Wednesday, February 3, 2010

Escitalopram and Enhancement of Cognitive Recovery Following Stroke

The new issue of *Archives of General Psychiatry* (Vol. 67 No. 2)includes a study: "Escitalopram and Enhancement of Cognitive RecoveryFollowing Stroke."The authors are Ricardo E. Jorge, MD; Laura Acion, MS; David Moser, PhD;Harold P. Adams Jr, MD; & Robert G. Robinson, MD.

ContextAdjunctive restorative therapies administered during the first fewmonths after stroke, the period with the greatest degree of spontaneousrecovery, reduce the number of stroke patients with significant disability.

Objective: To examine the effect of escitalopram on cognitive outcome. Wehypothesized that patients who received escitalopram would show improvedperformance in neuropsychological tests assessing memory and executivefunctions than patients who received placebo or underwent ProblemSolving Therapy.DesignRandomized trial.SettingStroke center.

Participants: One hundred twenty-nine patients were treated within 3 months followingstroke. The 12-month trial included 3 arms: a double-blind placebo-controlled comparison of escitalopram (n = 43) with placebo (n = 45),and a nonblinded arm of Problem Solving Therapy (n = 41).Outcome MeasuresChange in scores from baseline to the end of treatment for theRepeatable Battery for the Assessment of Neuropsychological Status(RBANS) and Trail-Making, Controlled Oral Word Association, WechslerAdult Intelligence Scale-III Similarities, and Stroop tests.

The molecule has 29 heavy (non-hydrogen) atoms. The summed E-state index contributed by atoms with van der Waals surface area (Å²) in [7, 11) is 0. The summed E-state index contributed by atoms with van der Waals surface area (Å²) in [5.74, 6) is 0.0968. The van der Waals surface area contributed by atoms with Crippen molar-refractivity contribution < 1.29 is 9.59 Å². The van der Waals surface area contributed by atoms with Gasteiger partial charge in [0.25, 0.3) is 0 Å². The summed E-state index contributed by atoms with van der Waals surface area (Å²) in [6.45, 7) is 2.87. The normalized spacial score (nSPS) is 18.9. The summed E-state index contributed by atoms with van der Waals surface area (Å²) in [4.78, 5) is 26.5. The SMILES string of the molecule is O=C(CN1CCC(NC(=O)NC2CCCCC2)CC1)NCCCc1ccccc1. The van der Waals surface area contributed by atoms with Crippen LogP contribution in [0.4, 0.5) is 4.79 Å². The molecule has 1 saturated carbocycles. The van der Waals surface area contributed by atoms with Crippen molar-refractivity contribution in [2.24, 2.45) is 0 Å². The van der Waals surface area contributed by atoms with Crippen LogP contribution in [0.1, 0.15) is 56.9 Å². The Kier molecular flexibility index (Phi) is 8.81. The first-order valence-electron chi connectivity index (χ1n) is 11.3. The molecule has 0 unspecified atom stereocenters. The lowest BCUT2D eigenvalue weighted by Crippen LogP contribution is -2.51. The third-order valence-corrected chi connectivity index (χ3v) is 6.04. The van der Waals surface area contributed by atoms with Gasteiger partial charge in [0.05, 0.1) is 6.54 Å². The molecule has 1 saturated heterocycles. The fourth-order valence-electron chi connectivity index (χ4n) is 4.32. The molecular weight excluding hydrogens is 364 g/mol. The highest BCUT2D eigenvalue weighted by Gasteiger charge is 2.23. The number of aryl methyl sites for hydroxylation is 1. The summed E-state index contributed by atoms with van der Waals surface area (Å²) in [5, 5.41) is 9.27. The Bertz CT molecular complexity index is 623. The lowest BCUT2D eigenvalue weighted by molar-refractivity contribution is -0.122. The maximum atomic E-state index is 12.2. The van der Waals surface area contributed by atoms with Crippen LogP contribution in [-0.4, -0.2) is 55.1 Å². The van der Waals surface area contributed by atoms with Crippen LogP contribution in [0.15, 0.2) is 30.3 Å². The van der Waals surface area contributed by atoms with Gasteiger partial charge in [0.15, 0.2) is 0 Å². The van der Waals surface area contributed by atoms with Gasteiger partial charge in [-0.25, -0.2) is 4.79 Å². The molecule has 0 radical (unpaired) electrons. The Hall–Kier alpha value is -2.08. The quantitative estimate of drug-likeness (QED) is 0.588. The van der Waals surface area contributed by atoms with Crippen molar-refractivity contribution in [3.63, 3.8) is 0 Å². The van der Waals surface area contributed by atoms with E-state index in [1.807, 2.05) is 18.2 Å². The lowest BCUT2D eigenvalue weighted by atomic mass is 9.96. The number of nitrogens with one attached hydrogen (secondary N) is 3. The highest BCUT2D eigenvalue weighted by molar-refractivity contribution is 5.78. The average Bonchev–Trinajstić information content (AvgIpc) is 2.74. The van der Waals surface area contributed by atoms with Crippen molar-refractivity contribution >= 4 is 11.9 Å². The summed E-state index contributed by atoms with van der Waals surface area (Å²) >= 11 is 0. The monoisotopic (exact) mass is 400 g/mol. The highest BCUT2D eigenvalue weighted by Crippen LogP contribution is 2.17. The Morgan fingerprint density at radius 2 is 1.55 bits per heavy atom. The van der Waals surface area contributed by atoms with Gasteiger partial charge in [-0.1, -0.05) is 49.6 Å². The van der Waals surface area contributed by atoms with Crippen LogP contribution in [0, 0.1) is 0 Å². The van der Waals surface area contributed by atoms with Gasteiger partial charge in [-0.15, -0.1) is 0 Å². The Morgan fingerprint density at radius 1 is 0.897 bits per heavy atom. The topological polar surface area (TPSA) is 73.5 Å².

Result: sWe found a difference among the 3 treatment groups in change in RBANStotal score (P < .01) and RBANS delayed memory score (P < .01). Afteradjusting for possible confounders, there was a significant effect ofescitalopram treatment on the change in RBANS total score (P < .01,adjusted mean change in score: escitalopram group, 10.0; nonescitalopramgroup, 3.1) and the change in RBANS delayed memory score (P < .01,adjusted mean change in score: escitalopram group, 11.3; nonescitalopramgroup, 2.5). We did not observe treatment effects in otherneuropsychological measures.

Conclusions: When compared with patients who received placebo or underwent ProblemSolving Therapy, stroke patients who received escitalopram showedimprovement in global cognitive functioning, specifically in verbal andvisual memory functions. This beneficial effect of escitalopram wasindependent of its effect on depression. The utility of antidepressantsin the process of poststroke recovery should be further investigated.

1 comment:

MIke said...

the brain is very plastic and has a great ability to teach another part of the brain to take over from the effected area of the brain. There are lots treatments to help archive this, including Mirror Box Therapy that has lots of evidence that it works. There is a great website www.mirrorboxtherapy.com with great info and a link to where you can buy a folding mirror box.